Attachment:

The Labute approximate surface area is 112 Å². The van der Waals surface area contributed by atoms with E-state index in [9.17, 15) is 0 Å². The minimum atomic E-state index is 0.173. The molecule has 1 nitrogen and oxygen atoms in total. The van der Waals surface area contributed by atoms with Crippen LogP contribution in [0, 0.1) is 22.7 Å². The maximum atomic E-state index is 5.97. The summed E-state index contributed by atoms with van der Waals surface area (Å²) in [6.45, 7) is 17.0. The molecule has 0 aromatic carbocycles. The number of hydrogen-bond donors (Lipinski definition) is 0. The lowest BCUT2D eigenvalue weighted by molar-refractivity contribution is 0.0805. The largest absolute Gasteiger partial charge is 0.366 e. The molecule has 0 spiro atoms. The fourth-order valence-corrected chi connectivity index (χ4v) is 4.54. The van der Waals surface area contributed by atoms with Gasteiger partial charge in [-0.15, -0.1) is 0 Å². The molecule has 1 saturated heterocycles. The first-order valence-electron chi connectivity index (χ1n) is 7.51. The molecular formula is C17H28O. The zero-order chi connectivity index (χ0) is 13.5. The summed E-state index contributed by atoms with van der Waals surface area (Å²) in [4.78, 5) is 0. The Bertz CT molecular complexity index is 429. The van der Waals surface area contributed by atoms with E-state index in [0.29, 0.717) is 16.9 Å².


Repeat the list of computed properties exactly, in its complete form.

The Labute approximate surface area is 112 Å². The van der Waals surface area contributed by atoms with E-state index in [9.17, 15) is 0 Å². The minimum atomic E-state index is 0.173. The molecule has 1 nitrogen and oxygen atoms in total. The van der Waals surface area contributed by atoms with Crippen LogP contribution in [0, 0.1) is 22.7 Å². The maximum atomic E-state index is 5.97. The summed E-state index contributed by atoms with van der Waals surface area (Å²) in [6.45, 7) is 17.0. The molecule has 0 aromatic carbocycles. The number of hydrogen-bond donors (Lipinski definition) is 0. The lowest BCUT2D eigenvalue weighted by molar-refractivity contribution is 0.0805. The largest absolute Gasteiger partial charge is 0.366 e. The molecule has 0 spiro atoms. The fourth-order valence-corrected chi connectivity index (χ4v) is 4.54. The van der Waals surface area contributed by atoms with Gasteiger partial charge in [-0.15, -0.1) is 0 Å². The molecule has 1 saturated heterocycles. The first-order valence-electron chi connectivity index (χ1n) is 7.51. The molecular formula is C17H28O. The zero-order chi connectivity index (χ0) is 13.5. The summed E-state index contributed by atoms with van der Waals surface area (Å²) in [4.78, 5) is 0. The Bertz CT molecular complexity index is 429. The van der Waals surface area contributed by atoms with E-state index in [0.29, 0.717) is 16.9 Å².